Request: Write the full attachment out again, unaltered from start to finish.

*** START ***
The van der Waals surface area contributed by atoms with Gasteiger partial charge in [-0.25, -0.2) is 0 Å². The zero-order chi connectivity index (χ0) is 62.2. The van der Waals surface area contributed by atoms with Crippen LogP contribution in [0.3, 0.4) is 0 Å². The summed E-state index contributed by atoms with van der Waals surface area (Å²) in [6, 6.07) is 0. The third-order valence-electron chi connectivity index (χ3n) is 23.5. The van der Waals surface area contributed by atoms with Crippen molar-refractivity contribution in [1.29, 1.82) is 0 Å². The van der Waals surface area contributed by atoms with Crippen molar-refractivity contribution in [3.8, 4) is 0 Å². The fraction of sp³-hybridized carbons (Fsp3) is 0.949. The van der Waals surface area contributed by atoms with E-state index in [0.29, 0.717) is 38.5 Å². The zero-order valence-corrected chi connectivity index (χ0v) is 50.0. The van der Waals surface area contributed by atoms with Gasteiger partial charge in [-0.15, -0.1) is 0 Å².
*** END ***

The van der Waals surface area contributed by atoms with Gasteiger partial charge in [-0.25, -0.2) is 0 Å². The zero-order chi connectivity index (χ0) is 62.2. The van der Waals surface area contributed by atoms with Crippen LogP contribution in [0.3, 0.4) is 0 Å². The summed E-state index contributed by atoms with van der Waals surface area (Å²) in [6, 6.07) is 0. The third-order valence-electron chi connectivity index (χ3n) is 23.5. The van der Waals surface area contributed by atoms with Crippen molar-refractivity contribution in [1.29, 1.82) is 0 Å². The van der Waals surface area contributed by atoms with Crippen molar-refractivity contribution in [3.8, 4) is 0 Å². The fraction of sp³-hybridized carbons (Fsp3) is 0.949. The van der Waals surface area contributed by atoms with E-state index in [0.29, 0.717) is 38.5 Å². The zero-order valence-corrected chi connectivity index (χ0v) is 50.0. The van der Waals surface area contributed by atoms with Gasteiger partial charge in [-0.15, -0.1) is 0 Å².